News and Events

Wondering about wetlands in Wairarapa

September 26, 2023

Working together for Wairarapa wetlands.

Climate action education is talked about as holistic pedagogy that has positive impacts for wellbeing and sense of belonging/place through connection and relationship with te taiao. A day of engagement held in the Wairarapa encapsulates this. Enviroschools Facilitator, Gill Stewart, tells us what happened.

The hope and vision we all share is for people, young and old, to be reconnecting with the natural environment – te taiao, and within our region, reconnecting with Wairarapa Moana and her wider whaitua (catchment). For this day we were hoping to highlight what wetlands do to keep us safe and sustain us in these times of unsettling climate change.

  •  What are wetlands?
  • How big was Wairarapa Moana and wetlands in the past?
  • Why are there so many swans here and grass in the water?
  • Are the wetlands swollen?

These were a few of the initial wonderings of the young people who participated in the Enviroschools Wetland Wondering Day on Friday 4th August 2023.  The event was a collaboration between the Wairarapa Moana Project’s Team from Greater Wellington Regional Council, Kohunui Marae members and Enviroschools.

The incentive for providing this wetland experience came from a combination of contexts. Mana whenua expressed a desire to tell their stories and share their wisdom with our young people. Schools are developing curriculum that is based on engaging with mana whenua in our local places. Enviroschools are actively engaging in climate education. These, woven together, create a great opportunity to work together to understand wetlands and take action for them.

Victoria University researcher explains the methods of measuring growth.

Measuring totara trees to establish growth rates.








Enviroschools Facilitator, Amanda, helps participants experiment with the catchment model to understand flow of water and nutrients.

Ākonga from four schools participated in a wide range of activities during the event including:

  • measuring trees with a Victoria University researcher, experiencing how we need to work out the best methods to restore our wetlands,
  • participating in demonstrating how catchments work and the important role wetlands play,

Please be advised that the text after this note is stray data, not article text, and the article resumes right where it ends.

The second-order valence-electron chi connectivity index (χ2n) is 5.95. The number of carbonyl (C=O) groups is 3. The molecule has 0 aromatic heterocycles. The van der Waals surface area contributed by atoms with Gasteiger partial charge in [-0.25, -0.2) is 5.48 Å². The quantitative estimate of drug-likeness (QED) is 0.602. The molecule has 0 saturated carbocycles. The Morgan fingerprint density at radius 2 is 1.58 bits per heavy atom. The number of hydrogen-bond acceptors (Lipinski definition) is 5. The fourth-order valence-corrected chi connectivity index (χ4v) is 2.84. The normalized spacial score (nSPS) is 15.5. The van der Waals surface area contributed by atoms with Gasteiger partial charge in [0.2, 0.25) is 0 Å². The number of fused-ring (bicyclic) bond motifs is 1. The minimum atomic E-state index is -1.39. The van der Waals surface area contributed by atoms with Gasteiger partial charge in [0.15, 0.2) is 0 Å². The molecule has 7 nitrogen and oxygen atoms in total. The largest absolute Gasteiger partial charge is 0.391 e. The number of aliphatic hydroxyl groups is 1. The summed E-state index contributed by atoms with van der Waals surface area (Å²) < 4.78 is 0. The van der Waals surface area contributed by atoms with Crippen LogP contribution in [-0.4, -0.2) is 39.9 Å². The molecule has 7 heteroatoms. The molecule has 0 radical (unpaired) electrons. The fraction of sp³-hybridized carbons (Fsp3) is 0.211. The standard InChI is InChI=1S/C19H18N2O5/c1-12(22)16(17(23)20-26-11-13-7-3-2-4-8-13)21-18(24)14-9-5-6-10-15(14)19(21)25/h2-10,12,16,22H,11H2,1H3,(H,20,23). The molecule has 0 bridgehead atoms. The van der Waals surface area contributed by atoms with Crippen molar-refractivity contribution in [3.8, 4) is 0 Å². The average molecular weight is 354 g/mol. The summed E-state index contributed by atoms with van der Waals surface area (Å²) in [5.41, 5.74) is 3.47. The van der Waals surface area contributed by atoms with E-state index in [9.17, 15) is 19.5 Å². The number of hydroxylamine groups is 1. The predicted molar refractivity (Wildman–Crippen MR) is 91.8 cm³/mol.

• weaving harakeke caterpillars with Whaea Violet, and hearing from her about how Wairarapa Moana was once the food basket for her whānau,
  • an activity that encouraged slowing down, observing and imagining from the perspective of the wetland ecosystem then expressing this creative writing.

Whaea Violet has everyone engaged with her stories and weaving knowledge.

Harakeke caterpillars









Throughout the day we had been intrigued and inspired by the team of contractors busy planting some of the 22,000 plants going into the Kahutara Lagoon, so after being re-energised by a hot chocolate and sausage, we were all ready to take action and contribute to the restoration of the wetlands by helping with some of this planting. Each plant was lovingly held, eased into the soil and then tucked into its new home with a wool mat by the young people.

Hot cocoa comfort on the couch.

Enviroschools Facilitator, Michelle, helps with planting techniques.








The young participants went away, excited to share with their peers how wetlands can help with flooding, what a catchment is, and how to plant trees. These ākonga know that wherever they are in their local catchment they can make a difference. They are eager to find out more about the possibilities of planting in and around the school and community.

The wonderings at the end of day were:

  • How will the catchments cope in the future?
  • How long will it take to restore the wetlands?
  • How long will those trees take to grow to become a forest?

 “When can we come again?” – a participant was overheard saying.

Thank you to the support of Kohunui Marae, Dept of Conservation, the Mauri Oho Project, Mountains to Sea Wellington, South Wairarapa District Council, Carterton District Council and Zip Plumbing, Masterton and Little Green Dunny.

Photos by Andrew Stewart